November 20, 2018
TAKE IT SLOW.
Working for yourself has it’s ups and downs, and the change into hibernation season can suck away a lot of creativity. When you work freelance in the creative world, it often feels a lot more serious than just a lull.
Right now, I feel like my work isn’t up to scratch, like the things I create are all wrong, all badly done. It’s hard to get out of the circle of hating my work, then myself and being unable to find inspiration, so looking back at old work and… the circle starts again. My creativity feels very low, the lack of good natural light means I simply give up trying to shoot. I feel like I’ve lost any talent I once possessed.
But this happens every year, I remind myself. This is a lull in creativity after the high of the summer, of travelling and creating for five months non stop, in a way it’s only natural to catch my breath when winter is around the corner. And yet I still take it personally. Think that I will never be creative again and when it’s linked to my job I get genuinely fearful that maybe this is it. This is how I will feel forever.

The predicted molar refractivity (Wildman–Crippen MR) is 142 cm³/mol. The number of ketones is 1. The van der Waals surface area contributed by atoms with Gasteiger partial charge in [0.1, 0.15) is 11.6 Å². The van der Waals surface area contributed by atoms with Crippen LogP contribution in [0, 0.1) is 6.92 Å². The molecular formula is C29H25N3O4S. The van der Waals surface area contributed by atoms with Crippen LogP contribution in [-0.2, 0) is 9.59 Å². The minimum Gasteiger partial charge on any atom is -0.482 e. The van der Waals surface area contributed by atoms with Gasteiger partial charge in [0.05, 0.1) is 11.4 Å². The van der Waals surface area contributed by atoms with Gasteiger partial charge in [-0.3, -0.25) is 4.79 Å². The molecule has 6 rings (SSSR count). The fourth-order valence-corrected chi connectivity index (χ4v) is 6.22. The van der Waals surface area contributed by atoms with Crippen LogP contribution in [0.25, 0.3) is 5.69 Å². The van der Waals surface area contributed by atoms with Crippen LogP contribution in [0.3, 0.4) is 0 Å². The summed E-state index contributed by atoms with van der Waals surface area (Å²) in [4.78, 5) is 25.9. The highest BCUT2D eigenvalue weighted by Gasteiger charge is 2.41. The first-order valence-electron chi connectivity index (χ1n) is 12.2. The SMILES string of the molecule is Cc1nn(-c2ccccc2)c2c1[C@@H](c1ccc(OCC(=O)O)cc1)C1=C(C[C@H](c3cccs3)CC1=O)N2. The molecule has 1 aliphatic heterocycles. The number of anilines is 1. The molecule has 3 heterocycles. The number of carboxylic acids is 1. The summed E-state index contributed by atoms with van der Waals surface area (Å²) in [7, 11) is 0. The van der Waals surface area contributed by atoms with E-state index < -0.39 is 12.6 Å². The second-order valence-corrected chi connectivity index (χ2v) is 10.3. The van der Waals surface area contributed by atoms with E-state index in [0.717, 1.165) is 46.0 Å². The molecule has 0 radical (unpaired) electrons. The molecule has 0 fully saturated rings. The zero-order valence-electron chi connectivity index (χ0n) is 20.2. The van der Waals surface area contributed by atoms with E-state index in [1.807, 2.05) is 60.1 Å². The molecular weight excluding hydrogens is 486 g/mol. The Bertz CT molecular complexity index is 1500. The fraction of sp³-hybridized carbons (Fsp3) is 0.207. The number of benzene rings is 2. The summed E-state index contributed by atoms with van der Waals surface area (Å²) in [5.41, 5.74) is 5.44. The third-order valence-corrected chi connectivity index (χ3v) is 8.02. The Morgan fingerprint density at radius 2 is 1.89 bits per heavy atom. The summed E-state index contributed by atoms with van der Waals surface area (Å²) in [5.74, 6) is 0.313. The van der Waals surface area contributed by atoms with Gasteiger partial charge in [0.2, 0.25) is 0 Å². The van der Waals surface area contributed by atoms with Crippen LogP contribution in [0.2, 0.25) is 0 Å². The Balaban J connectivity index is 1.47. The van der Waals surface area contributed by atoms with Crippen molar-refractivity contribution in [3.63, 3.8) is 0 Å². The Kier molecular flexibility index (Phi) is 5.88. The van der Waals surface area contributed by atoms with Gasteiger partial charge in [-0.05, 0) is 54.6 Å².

So how to remedy this? First of all, I try to accept it. If I don’t feel like creating I don’t have to. And if I do try – so what if it’s not my best work? My best work is only the best because there’s been worse work.
It’s also getting to hibernation season – the weather is getting colder and it’s a natural thing for us to want to do less for everyone else and more for ourselves. To literally stay inside more. To snuggle up and read, lie in, have baths. I remind myself that this is the way the seasons work and that (for the moment anyway) we’re lucky to have them to slow us down from time to time. It’s so easy to feel guilty in a big city like London where everyone is always ‘busy’, that actually, today I just took a day for myself, to ground myself and to not berate ourselves for that.
I’ve also booked a short trip away – being in a new place with a new landscape often gets creative my juices flowing.
I also find that doing little creative things for myself, like painting or shooting on my film camera just for me – rather than for work – slowly but surely makes me feel confident enough again, without the pressure of sharing what I create.
And if all that fails. Take a break. Sign off for a few days – or a week! Sometimes it’s taking yourself away from something that ultimately drives you back to it.